i States Customs officials last night cap*
i tared $25,000 worth of opium which wai
, being smuggled accroc.i the boundary line
at Redwood. The smugger and livery
1 stable keeper who accompanied him were
, Hoy Terribly Abused br Tratnpa.
Fairmont, III, Feb. 8.?A boy wai
brutally maltreated by a gang of drunker
tramp?, twelve in number. Seven of the
[ tramps were arrested. Excitemont runt
high and there is strong talk of lynching
the tramps who are in jail.
3 A Now York Failure.
, N*?r Yobs, Fob. 8.?J. A. Humphrey <i
1 Song, neck wear, No. 70 Franklin etreet
' made an alignment tc-dar, to James H
Ooo, piviuR preference! to the amount o
$1W,895. ______
1 Dry Good* store llurned,
Chicago, Fab. 8?W. E. Jones' drj
? goods store at Storm Lake, Iowa, bnrne(
) Monday night. Loss from $15,000 to $20,
000; insured for $10,000.
In Ilia Haute by Uur*larA?Trnglo Death I
7 of a Man whose HUtory Im Linked 1
7 with (hat or the Western Me- I
J tropolls ? The * Crime. I
> ]
* Chicago, Fab. 8 ?A millionaire mar- j
> tiered wag the crime that startled Chicago- ?
> ana this morning, tbe victim being Amos t
- J. Snell, owner o( the toll road running '
: through Jefferson.
Abont two o'clock thia morning a ler>
vant girl hear J a noise like * pistol ahot i
' coming from Mr. Knell's room, bnt paid
> no attention to it. Liter he was found !j
with a ballet hole in the left breast and c
i one behind the left oar. Entrance was '
effected by the murderers through a back j!
.1 .1 U-..1 .-1 i 1 1 t
uuuif tuujr urviuk wftou uut n pauoi uuu gj
sawed oat the lock. tl
Mr. Snell waa one of tbe largest real t<
estate owners in Chicago, owning a large
number of houses, which he rented, and jc
all his business was transacted in the el
baaoment of his own house, which was
fitted up as au office. The windows and Jj
doors were heavily barricaded, and there
were several large safes in tho room in T.\
which the millionaire'd business was j?
done. The theory in regard to the mur- "
der is that a carefully planned robbery J*
had been arranged. It was known that {{
during the first part of each month large !J
sums of money?tho proceeds from Mr. f1
Snail's houses?were kept in tho base- 5,1
ment. It ia believed that the burglars j
effected an entrance* in the house, and ^
wero at work at the safe, when Mr. Snell, 11
hearing the noiae, went down to the .
basoment and surprised the thieves at ?
their work. His body was fouud in tho
hal', just at the entrance of hie office door, .
Thw burglars who eutered Mr. Snell'a ?
house had made a raid during the night ?
on several houses in tho neighborhood, n
the tracks in the enow showing that they
went from one back yard to another.
Upon reaching Mr. Snell'a they borod six- !;
teen augur holes through the kitchen V
door and finally effected nn entrance.
From tho kitchen they proceeded to the ,f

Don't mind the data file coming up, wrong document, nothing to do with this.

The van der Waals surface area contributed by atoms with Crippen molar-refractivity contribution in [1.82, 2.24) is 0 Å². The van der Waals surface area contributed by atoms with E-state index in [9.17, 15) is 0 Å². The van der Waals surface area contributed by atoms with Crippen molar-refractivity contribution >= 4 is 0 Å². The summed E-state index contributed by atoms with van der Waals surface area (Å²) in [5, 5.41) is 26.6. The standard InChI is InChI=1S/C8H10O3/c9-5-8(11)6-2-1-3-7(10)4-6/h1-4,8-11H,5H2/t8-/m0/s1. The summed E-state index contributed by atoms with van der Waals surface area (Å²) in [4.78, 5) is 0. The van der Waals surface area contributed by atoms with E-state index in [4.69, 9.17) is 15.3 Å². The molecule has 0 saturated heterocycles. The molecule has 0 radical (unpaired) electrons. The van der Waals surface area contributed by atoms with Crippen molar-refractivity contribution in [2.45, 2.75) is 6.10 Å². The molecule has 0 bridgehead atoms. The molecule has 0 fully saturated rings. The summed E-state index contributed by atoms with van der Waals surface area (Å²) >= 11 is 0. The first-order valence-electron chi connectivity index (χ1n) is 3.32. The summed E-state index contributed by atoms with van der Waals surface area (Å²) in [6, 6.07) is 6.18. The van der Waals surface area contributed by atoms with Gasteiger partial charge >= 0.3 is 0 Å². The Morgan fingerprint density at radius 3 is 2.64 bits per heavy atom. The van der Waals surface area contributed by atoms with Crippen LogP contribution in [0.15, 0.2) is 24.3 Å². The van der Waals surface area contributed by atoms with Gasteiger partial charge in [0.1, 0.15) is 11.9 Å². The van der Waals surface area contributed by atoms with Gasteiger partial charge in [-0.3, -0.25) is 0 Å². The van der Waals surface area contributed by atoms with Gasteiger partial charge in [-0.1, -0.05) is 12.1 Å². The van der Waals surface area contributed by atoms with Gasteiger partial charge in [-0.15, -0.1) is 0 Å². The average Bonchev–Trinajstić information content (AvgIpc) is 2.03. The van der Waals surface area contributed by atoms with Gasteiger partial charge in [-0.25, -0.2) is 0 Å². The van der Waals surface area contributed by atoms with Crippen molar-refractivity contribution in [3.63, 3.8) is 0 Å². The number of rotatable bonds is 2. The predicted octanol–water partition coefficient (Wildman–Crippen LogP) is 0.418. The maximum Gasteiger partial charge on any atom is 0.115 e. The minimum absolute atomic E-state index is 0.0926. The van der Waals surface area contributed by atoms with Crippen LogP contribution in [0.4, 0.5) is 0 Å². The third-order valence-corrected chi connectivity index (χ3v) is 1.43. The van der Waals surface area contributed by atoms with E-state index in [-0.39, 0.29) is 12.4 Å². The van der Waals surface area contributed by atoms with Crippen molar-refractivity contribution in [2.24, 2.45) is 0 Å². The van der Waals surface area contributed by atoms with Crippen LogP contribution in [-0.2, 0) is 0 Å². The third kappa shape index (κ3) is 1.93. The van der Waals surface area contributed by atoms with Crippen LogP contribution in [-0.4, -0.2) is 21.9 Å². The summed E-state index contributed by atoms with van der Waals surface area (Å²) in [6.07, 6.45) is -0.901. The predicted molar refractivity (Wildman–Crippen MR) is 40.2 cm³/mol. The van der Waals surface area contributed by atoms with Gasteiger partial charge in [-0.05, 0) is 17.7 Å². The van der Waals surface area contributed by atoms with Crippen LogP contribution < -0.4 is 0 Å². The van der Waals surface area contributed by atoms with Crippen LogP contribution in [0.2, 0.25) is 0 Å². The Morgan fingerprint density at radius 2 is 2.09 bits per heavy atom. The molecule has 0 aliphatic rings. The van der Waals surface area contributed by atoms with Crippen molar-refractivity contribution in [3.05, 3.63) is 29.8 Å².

office which waa in the front of tho houee.
Here, it appears, there waa nothing of any 01
value to them to be found. The eafe and
deaka were filled with papers, and after
ransacking theae, they proceeded up the ti
stairs to the parlor floor.
Tho door at the head of tho basoment
stairs waa ekilfully forced, and the men
were in the frout parlor, when it is sap- in
poaed that Mr. Snell, who sleeps directly u
above this room, heard them, lie left his
bedroom and taking his revolver went re
down the front stairs. The folding doors w
leading'into tho parlor were shut, but it is fij
supposed he heard the noise in the room, 0?
for he tired a ahnt through the door. The
ImrnlaM nnsnul tho dnnr an/I vatnvnad u(
the fire. The ballet striking the wood- m
work, and rebounding, hit Mr. Snell in Oi
the breast, who then ran back toward the T<
rear ball. The burglars must have follow- bi
ed him and shot again, for the murderod
man was found at the head of the base- ge
ment atairu with a bullet hole jaat behind in
the ear. cfl
The Snell house ia a large, three-story el
and basement etrueturo, solidly built of
brick and stone, and one of the moat imposing
residences in a neighborhood no- St
ted for its line architecture. Its only occupants
last night were its owner, a man
sixty-four years old, two servant girls and ac
two little girls, grandchildren o( Mr.
Snell, who were spending a few days
There is as yet no clew whatever to the
burglars. All during the winter Chicago in
has been overran with crooks and thieves W
of every description, and many daring ct
burglaries have been committed, the po* Hi
lice being apparently nnable to stop them (3,
or discover the criminals. n?
Mr. Snell leaves a wife, two married L
daughters and a son. Mrs. Snell and one le
of the daughters, Mrs. Frank Ooffin, are
at present on a vieit in Milwaukee. Mrs. th
Snell is very ill and the news of her husband's
death will he kept from her for the
present. Mr. Snell was one of the wealthiest
and best known residents of the West
Side, and hod been connected with Uhica- w
go's histoiy for a groat manv years. He
wes born in Little Falls, N. Y., and came
west in 1844, slopping for a few months in 0
Cincinnati end then coming to this city. iA
little later he went to Mil wan Leo, re- ..
turning here iu a year and opening a M
hotel at Bch&umberg. After a renidence M
of six years there he removed to Jetierson bi
and thore laid the foundation of the for- i
tune which at bis death amounted to